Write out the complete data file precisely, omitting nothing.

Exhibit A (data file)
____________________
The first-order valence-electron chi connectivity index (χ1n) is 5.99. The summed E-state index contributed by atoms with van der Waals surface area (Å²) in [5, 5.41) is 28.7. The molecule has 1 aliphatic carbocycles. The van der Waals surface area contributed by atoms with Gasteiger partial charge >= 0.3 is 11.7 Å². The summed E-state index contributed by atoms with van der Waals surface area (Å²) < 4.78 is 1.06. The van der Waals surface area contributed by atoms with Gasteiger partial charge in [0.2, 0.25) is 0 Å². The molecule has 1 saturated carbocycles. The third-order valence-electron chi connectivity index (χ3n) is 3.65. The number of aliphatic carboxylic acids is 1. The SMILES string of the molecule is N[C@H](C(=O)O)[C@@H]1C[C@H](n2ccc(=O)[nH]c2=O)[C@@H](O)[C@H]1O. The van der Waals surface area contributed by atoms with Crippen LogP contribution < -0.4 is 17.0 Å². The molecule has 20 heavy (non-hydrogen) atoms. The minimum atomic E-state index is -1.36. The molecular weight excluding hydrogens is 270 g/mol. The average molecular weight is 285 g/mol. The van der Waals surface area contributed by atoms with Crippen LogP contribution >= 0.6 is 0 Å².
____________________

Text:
The first-order valence-electron chi connectivity index (χ1n) is 5.99. The summed E-state index contributed by atoms with van der Waals surface area (Å²) in [5, 5.41) is 28.7. The molecule has 1 aliphatic carbocycles. The van der Waals surface area contributed by atoms with Gasteiger partial charge >= 0.3 is 11.7 Å². The summed E-state index contributed by atoms with van der Waals surface area (Å²) < 4.78 is 1.06. The van der Waals surface area contributed by atoms with Gasteiger partial charge in [0.2, 0.25) is 0 Å². The molecule has 1 saturated carbocycles. The third-order valence-electron chi connectivity index (χ3n) is 3.65. The number of aliphatic carboxylic acids is 1. The SMILES string of the molecule is N[C@H](C(=O)O)[C@@H]1C[C@H](n2ccc(=O)[nH]c2=O)[C@@H](O)[C@H]1O. The van der Waals surface area contributed by atoms with Crippen LogP contribution < -0.4 is 17.0 Å². The molecule has 20 heavy (non-hydrogen) atoms. The minimum atomic E-state index is -1.36. The molecular weight excluding hydrogens is 270 g/mol. The average molecular weight is 285 g/mol. The van der Waals surface area contributed by atoms with Crippen LogP contribution >= 0.6 is 0 Å².